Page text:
Hamilton wrestling a ‘spiteful viper’ at Albert Park

Jon Wilde
Lewis Hamilton in action at the Australian GP. Melbourne April 2022.

Lewis Hamilton's Mercedes in action at the Australian Grand Prix. Melbourne April 2022.

Australia is home to dozens of snake species, but Lewis Hamilton suggested a new one is present at Albert Park – the Mercedes W13.

Hamilton was unable to make a big leap forward from his early-season struggles in qualifying for the Australian Grand Prix, but was nevertheless happy to qualify fifth for the race in Melbourne.

That was probably as good as it could have got for the seven-time former World Champion, especially as Ferrari’s Carlos Sainz looks well out of position compared to pace in ninth.

With Hamilton almost a second off the pole-position time set by Sainz’s team-mate Charles Leclerc, he described the ongoing battle to maximise the performance of the W13 – which he likened to a deadly snake.

Asked by Sky F1 if P5 represented a big win, the Briton, who had been eliminated in Q1 at the previous race in Saudi Arabia, said: “Compared to yesterday, yeah, and also compared to the last race for me this is nice, to be back up there.

“I think Jeddah was really tough, to be so far back and not really be able to make a lot of progress. And yesterday was a difficult day, we had a bigger deficit and we worked hard through the night.

“Everyone back at the factory was working hard to try and figure out where we can go with the set-up and I think we’ve extracted the most from the car today. I feel like my lap, there was a little bit more in the car so that’s a positive.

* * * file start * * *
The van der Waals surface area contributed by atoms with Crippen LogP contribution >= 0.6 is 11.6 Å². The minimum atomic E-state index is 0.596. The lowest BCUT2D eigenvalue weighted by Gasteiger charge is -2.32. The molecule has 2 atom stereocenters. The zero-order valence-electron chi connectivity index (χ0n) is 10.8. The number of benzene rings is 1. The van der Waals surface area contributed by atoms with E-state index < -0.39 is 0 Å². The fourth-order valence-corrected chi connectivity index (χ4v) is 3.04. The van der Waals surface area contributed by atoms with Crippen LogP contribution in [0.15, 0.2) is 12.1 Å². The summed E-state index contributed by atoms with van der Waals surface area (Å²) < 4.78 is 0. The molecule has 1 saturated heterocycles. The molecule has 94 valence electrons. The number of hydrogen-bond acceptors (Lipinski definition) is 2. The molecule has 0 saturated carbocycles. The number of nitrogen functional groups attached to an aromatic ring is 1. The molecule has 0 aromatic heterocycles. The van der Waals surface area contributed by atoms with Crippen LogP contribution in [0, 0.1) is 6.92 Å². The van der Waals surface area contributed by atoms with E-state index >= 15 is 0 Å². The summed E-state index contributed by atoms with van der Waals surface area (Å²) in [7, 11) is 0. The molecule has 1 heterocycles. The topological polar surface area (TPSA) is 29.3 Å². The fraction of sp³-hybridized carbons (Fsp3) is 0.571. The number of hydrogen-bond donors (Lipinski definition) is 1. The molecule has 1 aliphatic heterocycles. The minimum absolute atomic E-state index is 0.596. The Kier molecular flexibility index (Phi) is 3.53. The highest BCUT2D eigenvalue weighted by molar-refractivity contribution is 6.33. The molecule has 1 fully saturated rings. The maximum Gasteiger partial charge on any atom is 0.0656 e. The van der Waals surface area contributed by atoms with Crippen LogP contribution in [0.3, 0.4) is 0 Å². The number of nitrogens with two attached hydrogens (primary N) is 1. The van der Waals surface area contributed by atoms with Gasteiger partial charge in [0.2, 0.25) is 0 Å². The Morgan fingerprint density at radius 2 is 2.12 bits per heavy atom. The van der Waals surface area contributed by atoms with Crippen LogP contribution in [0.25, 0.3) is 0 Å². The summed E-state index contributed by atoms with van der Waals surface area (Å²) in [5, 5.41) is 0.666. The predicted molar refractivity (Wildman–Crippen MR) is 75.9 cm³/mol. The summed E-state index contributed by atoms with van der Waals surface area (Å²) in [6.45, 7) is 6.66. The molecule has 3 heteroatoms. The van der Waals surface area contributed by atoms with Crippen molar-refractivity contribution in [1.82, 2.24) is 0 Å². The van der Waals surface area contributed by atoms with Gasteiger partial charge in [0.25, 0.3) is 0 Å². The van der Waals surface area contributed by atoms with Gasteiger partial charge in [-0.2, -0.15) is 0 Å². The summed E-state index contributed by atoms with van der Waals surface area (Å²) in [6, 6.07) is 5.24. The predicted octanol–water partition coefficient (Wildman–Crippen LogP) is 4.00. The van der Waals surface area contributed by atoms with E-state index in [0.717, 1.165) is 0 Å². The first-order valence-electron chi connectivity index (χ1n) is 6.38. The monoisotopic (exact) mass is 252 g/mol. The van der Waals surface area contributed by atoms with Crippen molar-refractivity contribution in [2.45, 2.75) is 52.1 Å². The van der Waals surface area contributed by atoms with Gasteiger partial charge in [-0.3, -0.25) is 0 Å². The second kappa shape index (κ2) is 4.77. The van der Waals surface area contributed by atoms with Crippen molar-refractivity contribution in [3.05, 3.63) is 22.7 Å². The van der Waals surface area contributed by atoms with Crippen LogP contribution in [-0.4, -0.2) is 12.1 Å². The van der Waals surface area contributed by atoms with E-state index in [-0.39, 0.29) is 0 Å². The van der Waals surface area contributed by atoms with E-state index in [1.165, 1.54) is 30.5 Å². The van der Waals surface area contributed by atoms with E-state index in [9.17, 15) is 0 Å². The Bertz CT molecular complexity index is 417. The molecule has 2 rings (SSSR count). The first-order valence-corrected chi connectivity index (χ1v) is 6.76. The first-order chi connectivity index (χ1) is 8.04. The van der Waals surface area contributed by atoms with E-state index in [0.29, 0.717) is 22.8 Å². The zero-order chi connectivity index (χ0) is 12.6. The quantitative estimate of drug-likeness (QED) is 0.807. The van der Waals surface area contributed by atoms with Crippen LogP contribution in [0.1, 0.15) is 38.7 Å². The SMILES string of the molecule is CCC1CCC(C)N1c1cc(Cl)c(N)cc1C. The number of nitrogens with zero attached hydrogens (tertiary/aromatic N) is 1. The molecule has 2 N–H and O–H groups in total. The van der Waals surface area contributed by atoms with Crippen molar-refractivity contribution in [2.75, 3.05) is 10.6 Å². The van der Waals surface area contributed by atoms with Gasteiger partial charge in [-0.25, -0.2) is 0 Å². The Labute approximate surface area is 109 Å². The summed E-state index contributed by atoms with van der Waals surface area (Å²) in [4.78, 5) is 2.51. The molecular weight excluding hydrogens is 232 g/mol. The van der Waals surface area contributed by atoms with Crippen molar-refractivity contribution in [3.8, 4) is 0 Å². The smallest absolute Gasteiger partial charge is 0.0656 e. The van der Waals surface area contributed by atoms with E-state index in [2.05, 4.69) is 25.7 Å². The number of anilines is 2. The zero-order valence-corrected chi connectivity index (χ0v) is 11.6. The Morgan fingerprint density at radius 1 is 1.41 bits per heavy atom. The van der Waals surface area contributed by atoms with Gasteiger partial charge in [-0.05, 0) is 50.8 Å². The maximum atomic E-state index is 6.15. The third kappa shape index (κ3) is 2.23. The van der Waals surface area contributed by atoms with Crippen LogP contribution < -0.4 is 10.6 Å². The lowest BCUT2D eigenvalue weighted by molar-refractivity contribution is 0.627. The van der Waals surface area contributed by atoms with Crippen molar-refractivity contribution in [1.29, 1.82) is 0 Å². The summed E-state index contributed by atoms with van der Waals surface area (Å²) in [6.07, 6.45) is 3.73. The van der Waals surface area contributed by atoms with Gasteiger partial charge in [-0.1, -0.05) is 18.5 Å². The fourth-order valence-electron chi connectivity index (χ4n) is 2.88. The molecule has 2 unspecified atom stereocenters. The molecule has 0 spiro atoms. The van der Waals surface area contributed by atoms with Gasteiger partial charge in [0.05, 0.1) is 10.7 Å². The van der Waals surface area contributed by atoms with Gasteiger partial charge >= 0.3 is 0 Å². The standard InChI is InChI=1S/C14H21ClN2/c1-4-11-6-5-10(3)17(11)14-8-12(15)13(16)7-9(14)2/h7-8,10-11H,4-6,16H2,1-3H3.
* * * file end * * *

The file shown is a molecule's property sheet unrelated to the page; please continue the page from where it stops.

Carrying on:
“I’m naturally also gutted I wasn’t able to extract that little bit, but the problem is when you push that car just a little bit more she’s quite spiteful. She’s like a viper or a rattlesnake – you never know…”


Hamilton said he and Mercedes team-mate George Russell, who is due to line up alongside him on the third row barring late changes due to penalties, are heading in converging directions with some aspects of the car to try and find solutions that will ultimately suit them both, especially when it comes to the ‘porpoising’ effect.

“Basically, we just have to try and find the level of the bouncing as hardcore as we can go without rattling our brains out of our skulls, and that’s what we tried to do,” added Hamilton.

“[George] and I have slightly different cars because we are trying all these different things.

“I’ve got something in my car that makes it a bit heavier but it’s not a huge step. Hopefully it will enable the team to gain more information from the race tomorrow. I hope from that, we can start making some progress.”


Hamilton wrestling with a 'spiteful viper' in Melbourne

Lewis Hamilton has work to do to get on top of his car, which can bite back if driven incorrectly.